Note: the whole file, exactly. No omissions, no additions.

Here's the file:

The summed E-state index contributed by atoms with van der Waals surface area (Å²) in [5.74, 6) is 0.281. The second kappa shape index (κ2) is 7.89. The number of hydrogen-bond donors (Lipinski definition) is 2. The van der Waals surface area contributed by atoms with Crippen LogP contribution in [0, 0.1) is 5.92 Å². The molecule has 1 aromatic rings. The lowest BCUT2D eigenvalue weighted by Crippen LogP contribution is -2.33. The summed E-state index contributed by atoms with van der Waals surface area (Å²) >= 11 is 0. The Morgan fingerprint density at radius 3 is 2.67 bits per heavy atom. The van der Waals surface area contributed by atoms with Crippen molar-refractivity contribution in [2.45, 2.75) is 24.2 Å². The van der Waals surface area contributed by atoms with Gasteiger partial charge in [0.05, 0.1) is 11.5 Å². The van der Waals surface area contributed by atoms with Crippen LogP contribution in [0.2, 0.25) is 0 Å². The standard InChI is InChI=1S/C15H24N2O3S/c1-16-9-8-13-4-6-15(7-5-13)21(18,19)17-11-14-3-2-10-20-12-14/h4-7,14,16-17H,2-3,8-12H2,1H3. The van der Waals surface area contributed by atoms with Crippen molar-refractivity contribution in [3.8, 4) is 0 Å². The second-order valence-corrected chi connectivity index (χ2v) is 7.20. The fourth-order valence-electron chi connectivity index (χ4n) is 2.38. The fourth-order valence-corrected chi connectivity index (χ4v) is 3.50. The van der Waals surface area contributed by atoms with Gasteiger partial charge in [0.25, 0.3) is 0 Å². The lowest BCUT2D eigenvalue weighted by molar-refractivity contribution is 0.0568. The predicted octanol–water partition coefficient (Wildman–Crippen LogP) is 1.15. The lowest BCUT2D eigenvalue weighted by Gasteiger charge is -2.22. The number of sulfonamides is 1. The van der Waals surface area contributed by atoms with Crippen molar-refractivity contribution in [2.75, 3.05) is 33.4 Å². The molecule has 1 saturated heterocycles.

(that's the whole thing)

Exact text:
The summed E-state index contributed by atoms with van der Waals surface area (Å²) in [5.74, 6) is 0.281. The second kappa shape index (κ2) is 7.89. The number of hydrogen-bond donors (Lipinski definition) is 2. The van der Waals surface area contributed by atoms with Crippen LogP contribution in [0, 0.1) is 5.92 Å². The molecule has 1 aromatic rings. The lowest BCUT2D eigenvalue weighted by Crippen LogP contribution is -2.33. The summed E-state index contributed by atoms with van der Waals surface area (Å²) >= 11 is 0. The Morgan fingerprint density at radius 3 is 2.67 bits per heavy atom. The van der Waals surface area contributed by atoms with Crippen molar-refractivity contribution in [2.45, 2.75) is 24.2 Å². The van der Waals surface area contributed by atoms with Gasteiger partial charge in [0.05, 0.1) is 11.5 Å². The van der Waals surface area contributed by atoms with Crippen LogP contribution in [0.2, 0.25) is 0 Å². The standard InChI is InChI=1S/C15H24N2O3S/c1-16-9-8-13-4-6-15(7-5-13)21(18,19)17-11-14-3-2-10-20-12-14/h4-7,14,16-17H,2-3,8-12H2,1H3. The van der Waals surface area contributed by atoms with Crippen molar-refractivity contribution in [3.8, 4) is 0 Å². The second-order valence-corrected chi connectivity index (χ2v) is 7.20. The fourth-order valence-electron chi connectivity index (χ4n) is 2.38. The fourth-order valence-corrected chi connectivity index (χ4v) is 3.50. The van der Waals surface area contributed by atoms with Gasteiger partial charge in [0.25, 0.3) is 0 Å². The lowest BCUT2D eigenvalue weighted by molar-refractivity contribution is 0.0568. The predicted octanol–water partition coefficient (Wildman–Crippen LogP) is 1.15. The lowest BCUT2D eigenvalue weighted by Gasteiger charge is -2.22. The number of sulfonamides is 1. The van der Waals surface area contributed by atoms with Crippen molar-refractivity contribution in [2.75, 3.05) is 33.4 Å². The molecule has 1 saturated heterocycles.